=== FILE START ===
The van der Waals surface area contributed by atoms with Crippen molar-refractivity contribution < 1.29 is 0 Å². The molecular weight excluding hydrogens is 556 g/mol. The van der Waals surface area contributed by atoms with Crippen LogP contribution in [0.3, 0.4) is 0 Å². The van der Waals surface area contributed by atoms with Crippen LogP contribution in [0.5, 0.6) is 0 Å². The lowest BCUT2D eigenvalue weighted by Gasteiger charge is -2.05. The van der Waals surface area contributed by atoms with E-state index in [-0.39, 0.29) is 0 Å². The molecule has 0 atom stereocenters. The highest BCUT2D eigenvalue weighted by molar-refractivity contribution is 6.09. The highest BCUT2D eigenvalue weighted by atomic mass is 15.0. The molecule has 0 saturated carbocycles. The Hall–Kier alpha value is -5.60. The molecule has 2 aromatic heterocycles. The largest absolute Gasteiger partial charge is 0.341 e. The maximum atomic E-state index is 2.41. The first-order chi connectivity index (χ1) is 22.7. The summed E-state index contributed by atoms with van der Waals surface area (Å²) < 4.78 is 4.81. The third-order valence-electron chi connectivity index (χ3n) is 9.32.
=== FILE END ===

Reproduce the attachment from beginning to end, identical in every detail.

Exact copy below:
The van der Waals surface area contributed by atoms with Crippen molar-refractivity contribution < 1.29 is 0 Å². The molecular weight excluding hydrogens is 556 g/mol. The van der Waals surface area contributed by atoms with Crippen LogP contribution in [0.3, 0.4) is 0 Å². The van der Waals surface area contributed by atoms with Crippen LogP contribution in [0.5, 0.6) is 0 Å². The lowest BCUT2D eigenvalue weighted by Gasteiger charge is -2.05. The van der Waals surface area contributed by atoms with E-state index in [-0.39, 0.29) is 0 Å². The molecule has 0 atom stereocenters. The highest BCUT2D eigenvalue weighted by molar-refractivity contribution is 6.09. The highest BCUT2D eigenvalue weighted by atomic mass is 15.0. The molecule has 0 saturated carbocycles. The Hall–Kier alpha value is -5.60. The molecule has 2 aromatic heterocycles. The largest absolute Gasteiger partial charge is 0.341 e. The maximum atomic E-state index is 2.41. The first-order chi connectivity index (χ1) is 22.7. The summed E-state index contributed by atoms with van der Waals surface area (Å²) < 4.78 is 4.81. The third-order valence-electron chi connectivity index (χ3n) is 9.32.